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Fast fashion recycling schemes a red herring?

“I love my £6 bra”. That was the headline of an opinion article in the Financial Times last week. The bra in question is made from 50 per cent recycled nylon — ah! Not so bad, you might say — at least it is semi-sustainable. But here’s the problem that sums up one of the biggest issues in fashion today. The journalist returned to Primark and bought four more of them. According to Dijana Lind, an ESG analyst at Union Investment: “The main problem we [the fashion industry] are facing is overconsumption”. Industry sustainability commitments sound convincing.

H&M has admitted to being “part of the problem” and has included textile recycling bins in its stores. Industry sustainability commitments can sound convincing but often don't go far enough. H&M reportedly produces 3 billion items annually to sell across almost 5,000 stores.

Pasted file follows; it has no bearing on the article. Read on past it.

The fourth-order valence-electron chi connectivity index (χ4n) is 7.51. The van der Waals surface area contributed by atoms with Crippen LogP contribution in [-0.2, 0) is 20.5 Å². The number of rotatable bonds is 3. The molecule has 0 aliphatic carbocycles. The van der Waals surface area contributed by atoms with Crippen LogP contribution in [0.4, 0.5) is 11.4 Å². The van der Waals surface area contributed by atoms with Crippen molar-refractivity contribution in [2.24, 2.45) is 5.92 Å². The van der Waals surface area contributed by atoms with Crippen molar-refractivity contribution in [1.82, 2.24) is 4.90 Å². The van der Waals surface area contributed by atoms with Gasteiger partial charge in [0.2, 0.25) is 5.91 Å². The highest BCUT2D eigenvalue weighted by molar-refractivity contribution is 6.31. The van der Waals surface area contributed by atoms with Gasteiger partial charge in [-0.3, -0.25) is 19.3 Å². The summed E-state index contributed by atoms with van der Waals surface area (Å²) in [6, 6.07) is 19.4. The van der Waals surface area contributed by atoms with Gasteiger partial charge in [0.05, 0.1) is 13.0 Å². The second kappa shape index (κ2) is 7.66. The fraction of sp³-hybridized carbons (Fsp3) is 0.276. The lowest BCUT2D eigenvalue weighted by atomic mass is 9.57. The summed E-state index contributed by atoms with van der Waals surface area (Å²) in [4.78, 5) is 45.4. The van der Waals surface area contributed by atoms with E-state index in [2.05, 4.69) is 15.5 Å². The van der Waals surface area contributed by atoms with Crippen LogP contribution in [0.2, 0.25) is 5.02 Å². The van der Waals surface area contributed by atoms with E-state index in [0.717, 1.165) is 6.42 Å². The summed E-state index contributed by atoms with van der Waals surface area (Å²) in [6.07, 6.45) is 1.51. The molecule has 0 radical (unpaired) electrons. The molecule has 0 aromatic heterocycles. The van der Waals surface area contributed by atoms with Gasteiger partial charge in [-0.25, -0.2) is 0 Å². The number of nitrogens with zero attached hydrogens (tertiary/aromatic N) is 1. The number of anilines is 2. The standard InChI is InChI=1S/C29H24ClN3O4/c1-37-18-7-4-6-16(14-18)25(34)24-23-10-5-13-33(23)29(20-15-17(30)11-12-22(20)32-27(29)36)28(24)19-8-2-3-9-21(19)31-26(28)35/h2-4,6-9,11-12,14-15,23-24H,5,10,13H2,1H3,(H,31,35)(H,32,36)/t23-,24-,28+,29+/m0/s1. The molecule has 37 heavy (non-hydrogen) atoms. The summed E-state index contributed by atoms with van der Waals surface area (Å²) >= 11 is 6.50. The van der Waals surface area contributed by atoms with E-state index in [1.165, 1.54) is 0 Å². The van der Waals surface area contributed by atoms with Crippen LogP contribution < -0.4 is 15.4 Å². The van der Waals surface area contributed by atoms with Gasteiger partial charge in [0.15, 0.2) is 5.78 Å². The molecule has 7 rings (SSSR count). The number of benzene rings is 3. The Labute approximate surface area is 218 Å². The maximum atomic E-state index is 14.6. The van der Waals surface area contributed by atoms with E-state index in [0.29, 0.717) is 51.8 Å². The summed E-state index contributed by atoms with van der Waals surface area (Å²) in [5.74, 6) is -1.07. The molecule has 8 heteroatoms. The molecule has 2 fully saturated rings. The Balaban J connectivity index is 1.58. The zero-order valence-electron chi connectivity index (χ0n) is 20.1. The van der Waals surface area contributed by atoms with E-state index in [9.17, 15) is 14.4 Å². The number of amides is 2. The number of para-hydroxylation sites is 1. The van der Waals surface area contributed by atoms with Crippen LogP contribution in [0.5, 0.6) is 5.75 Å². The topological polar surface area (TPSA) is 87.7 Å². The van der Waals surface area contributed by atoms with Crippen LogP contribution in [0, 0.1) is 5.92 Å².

Zara-owner Inditex has invested over 3.5 million euros in garment re-use. But Inditex has also listed 10 per cent more clothing items for sale than it did in 2021. The solution to fast fashion’s big recycling issue isn’t simple. In the meantime, companies like thredUP (C5KE) are tackling the issue head-on. One of the US’ largest resale markets for clothing, thredUP have prevented over 1.3 billion pounds of carbon dioxide emissions to date.

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